A rocky beach in California looked like the world’s biggest sausage party in early December after a mass stranding left thousands of so-called “penis fish” flopping around on the shore.
Photos captured by Bay Nature Magazine show the shore of Drake’s Beach was nearly covered in the phallic-shaped creatures, which are actually a type of marine worm.
Their scientific name is Urechis caupo, but they’re commonly known as fat innkeeper worms or penis fish — for obvious reasons. Each one is a 10-inch tube of pink flesh with a bulge and a narrow opening at one end.
“These phallic organisms are quite common along the West coast of North America, but they spend their whole lives in U-shaped burrows under the sand, so few beachgoers are aware of their existence,” the magazine wrote in a post on Instagram.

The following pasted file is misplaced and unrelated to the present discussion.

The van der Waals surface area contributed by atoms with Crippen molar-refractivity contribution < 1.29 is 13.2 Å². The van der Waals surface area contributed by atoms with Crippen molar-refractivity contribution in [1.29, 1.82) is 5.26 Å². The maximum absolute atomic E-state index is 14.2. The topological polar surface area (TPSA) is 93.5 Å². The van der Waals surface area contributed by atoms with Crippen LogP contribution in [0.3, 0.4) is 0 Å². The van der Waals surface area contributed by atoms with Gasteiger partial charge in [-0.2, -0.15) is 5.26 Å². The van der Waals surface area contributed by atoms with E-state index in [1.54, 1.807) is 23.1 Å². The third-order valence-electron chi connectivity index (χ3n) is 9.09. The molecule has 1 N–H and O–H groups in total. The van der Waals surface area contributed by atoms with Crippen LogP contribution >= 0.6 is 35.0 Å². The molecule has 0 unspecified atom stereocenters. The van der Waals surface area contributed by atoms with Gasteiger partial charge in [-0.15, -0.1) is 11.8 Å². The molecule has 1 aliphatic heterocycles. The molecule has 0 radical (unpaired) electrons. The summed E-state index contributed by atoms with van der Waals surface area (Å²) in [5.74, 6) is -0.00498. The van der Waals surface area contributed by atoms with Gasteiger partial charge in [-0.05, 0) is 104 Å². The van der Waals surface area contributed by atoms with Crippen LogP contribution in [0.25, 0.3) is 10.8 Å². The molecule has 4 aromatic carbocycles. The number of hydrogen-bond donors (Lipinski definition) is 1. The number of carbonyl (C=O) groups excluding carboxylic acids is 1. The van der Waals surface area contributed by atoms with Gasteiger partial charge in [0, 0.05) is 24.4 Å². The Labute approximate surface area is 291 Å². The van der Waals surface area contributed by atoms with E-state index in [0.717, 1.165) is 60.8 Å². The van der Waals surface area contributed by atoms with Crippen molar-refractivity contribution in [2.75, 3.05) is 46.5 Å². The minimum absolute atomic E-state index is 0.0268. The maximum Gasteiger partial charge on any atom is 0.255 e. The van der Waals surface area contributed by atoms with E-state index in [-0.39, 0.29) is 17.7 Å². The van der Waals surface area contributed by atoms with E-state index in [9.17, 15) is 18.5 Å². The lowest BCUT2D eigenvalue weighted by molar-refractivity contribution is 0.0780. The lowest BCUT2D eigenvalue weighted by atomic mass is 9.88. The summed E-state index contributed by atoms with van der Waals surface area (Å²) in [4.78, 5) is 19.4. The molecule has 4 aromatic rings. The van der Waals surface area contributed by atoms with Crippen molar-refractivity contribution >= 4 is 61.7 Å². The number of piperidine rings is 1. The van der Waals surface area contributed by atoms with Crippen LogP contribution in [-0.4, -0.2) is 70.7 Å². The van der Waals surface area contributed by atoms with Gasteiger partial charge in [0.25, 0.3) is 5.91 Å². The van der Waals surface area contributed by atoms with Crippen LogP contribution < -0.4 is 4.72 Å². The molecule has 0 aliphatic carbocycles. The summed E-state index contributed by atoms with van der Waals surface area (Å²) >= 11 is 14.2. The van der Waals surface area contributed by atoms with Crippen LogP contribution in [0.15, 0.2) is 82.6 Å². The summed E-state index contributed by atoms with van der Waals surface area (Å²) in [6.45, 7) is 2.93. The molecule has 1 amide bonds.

A fierce storm and heavy waves likely washed away several feet of sand to expose the worms, biologist Ivan Parr wrote in a blog post for the magazine.
Hundreds of seagulls descended on the beach for an all-you-can-eat water-wiener buffet, the photos show.
Although North Americans aren’t used to dining out on penis fish, they’re a popular treat in South Korea, where they’re known as gaebul. Urechis caupo is only native to North America, but three other species of penis fish are known to live under the sandy beaches of several Asian countries on the Pacific Ocean.
The penis fish photos triggered an explosion of jokes on Instagram.
“They sure come in different sizes!” wrote one user.
Another user described the scene as a total “sausage fest.”
It’s unclear whether the penis fish survived their moment of exposure — or if all that sea junk is still flopping around on the beach.